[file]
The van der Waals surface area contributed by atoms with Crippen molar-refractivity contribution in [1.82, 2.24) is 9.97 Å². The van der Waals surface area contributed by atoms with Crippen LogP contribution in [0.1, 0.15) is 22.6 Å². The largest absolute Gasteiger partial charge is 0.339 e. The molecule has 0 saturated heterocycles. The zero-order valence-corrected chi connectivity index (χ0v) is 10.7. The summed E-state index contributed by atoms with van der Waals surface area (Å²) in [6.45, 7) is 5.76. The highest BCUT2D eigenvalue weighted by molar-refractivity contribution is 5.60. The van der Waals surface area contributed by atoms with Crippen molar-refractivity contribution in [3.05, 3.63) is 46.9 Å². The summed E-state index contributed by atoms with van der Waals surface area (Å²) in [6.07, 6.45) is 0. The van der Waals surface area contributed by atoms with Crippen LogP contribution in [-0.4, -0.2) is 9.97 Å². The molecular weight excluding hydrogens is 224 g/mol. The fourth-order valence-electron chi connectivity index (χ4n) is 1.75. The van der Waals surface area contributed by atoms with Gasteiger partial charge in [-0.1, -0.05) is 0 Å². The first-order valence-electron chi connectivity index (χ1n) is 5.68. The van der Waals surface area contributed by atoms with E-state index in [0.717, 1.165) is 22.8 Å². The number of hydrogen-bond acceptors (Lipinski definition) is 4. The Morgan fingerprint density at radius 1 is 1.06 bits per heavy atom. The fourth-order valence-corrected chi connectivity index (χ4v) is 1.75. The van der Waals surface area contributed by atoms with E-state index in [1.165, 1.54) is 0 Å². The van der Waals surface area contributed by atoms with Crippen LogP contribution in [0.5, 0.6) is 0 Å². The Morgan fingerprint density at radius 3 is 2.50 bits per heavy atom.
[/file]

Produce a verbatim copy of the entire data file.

The van der Waals surface area contributed by atoms with Crippen molar-refractivity contribution in [1.82, 2.24) is 9.97 Å². The van der Waals surface area contributed by atoms with Crippen LogP contribution in [0.1, 0.15) is 22.6 Å². The largest absolute Gasteiger partial charge is 0.339 e. The molecule has 0 saturated heterocycles. The zero-order valence-corrected chi connectivity index (χ0v) is 10.7. The summed E-state index contributed by atoms with van der Waals surface area (Å²) in [6.45, 7) is 5.76. The highest BCUT2D eigenvalue weighted by molar-refractivity contribution is 5.60. The van der Waals surface area contributed by atoms with Crippen molar-refractivity contribution in [3.05, 3.63) is 46.9 Å². The summed E-state index contributed by atoms with van der Waals surface area (Å²) in [6.07, 6.45) is 0. The van der Waals surface area contributed by atoms with Crippen LogP contribution in [-0.4, -0.2) is 9.97 Å². The molecular weight excluding hydrogens is 224 g/mol. The fourth-order valence-electron chi connectivity index (χ4n) is 1.75. The van der Waals surface area contributed by atoms with Gasteiger partial charge in [-0.1, -0.05) is 0 Å². The first-order valence-electron chi connectivity index (χ1n) is 5.68. The van der Waals surface area contributed by atoms with E-state index in [0.717, 1.165) is 22.8 Å². The number of hydrogen-bond acceptors (Lipinski definition) is 4. The Morgan fingerprint density at radius 1 is 1.06 bits per heavy atom. The fourth-order valence-corrected chi connectivity index (χ4v) is 1.75. The van der Waals surface area contributed by atoms with E-state index in [1.165, 1.54) is 0 Å². The van der Waals surface area contributed by atoms with Crippen LogP contribution in [0.5, 0.6) is 0 Å². The Morgan fingerprint density at radius 3 is 2.50 bits per heavy atom.